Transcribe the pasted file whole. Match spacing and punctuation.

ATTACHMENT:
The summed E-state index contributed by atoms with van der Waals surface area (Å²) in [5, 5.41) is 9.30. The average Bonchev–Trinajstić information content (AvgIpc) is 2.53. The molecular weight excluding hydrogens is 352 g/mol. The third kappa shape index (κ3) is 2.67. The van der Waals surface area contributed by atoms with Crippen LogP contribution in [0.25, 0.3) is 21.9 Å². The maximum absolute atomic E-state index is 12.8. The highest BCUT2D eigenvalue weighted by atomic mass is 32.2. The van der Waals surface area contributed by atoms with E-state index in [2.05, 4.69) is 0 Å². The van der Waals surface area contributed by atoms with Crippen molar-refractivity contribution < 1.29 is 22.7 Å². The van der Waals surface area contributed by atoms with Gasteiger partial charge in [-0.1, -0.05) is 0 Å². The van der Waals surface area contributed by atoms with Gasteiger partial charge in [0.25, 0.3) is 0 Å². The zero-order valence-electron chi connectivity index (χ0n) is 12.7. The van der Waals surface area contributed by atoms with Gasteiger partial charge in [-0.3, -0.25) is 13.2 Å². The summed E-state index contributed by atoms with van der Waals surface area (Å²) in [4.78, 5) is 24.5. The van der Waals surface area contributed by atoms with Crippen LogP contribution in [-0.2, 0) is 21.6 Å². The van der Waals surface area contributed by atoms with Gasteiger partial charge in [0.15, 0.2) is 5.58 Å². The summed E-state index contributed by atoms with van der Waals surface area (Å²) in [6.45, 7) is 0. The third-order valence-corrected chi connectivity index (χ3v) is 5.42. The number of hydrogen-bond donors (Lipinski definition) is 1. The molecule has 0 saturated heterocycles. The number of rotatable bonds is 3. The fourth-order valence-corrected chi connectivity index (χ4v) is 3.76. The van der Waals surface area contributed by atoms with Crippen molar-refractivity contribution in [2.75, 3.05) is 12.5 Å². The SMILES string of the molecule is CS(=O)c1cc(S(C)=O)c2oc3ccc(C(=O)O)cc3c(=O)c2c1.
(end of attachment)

The summed E-state index contributed by atoms with van der Waals surface area (Å²) in [5, 5.41) is 9.30. The average Bonchev–Trinajstić information content (AvgIpc) is 2.53. The molecular weight excluding hydrogens is 352 g/mol. The third kappa shape index (κ3) is 2.67. The van der Waals surface area contributed by atoms with Crippen LogP contribution in [0.25, 0.3) is 21.9 Å². The maximum absolute atomic E-state index is 12.8. The highest BCUT2D eigenvalue weighted by atomic mass is 32.2. The van der Waals surface area contributed by atoms with E-state index in [2.05, 4.69) is 0 Å². The van der Waals surface area contributed by atoms with Crippen molar-refractivity contribution < 1.29 is 22.7 Å². The van der Waals surface area contributed by atoms with Gasteiger partial charge in [-0.1, -0.05) is 0 Å². The van der Waals surface area contributed by atoms with Gasteiger partial charge in [0.25, 0.3) is 0 Å². The zero-order valence-electron chi connectivity index (χ0n) is 12.7. The van der Waals surface area contributed by atoms with Gasteiger partial charge in [-0.3, -0.25) is 13.2 Å². The summed E-state index contributed by atoms with van der Waals surface area (Å²) in [4.78, 5) is 24.5. The van der Waals surface area contributed by atoms with Crippen LogP contribution in [-0.2, 0) is 21.6 Å². The van der Waals surface area contributed by atoms with Gasteiger partial charge in [0.15, 0.2) is 5.58 Å². The summed E-state index contributed by atoms with van der Waals surface area (Å²) in [6.45, 7) is 0. The third-order valence-corrected chi connectivity index (χ3v) is 5.42. The number of hydrogen-bond donors (Lipinski definition) is 1. The molecule has 0 saturated heterocycles. The number of rotatable bonds is 3. The fourth-order valence-corrected chi connectivity index (χ4v) is 3.76. The van der Waals surface area contributed by atoms with Crippen molar-refractivity contribution in [2.75, 3.05) is 12.5 Å². The SMILES string of the molecule is CS(=O)c1cc(S(C)=O)c2oc3ccc(C(=O)O)cc3c(=O)c2c1.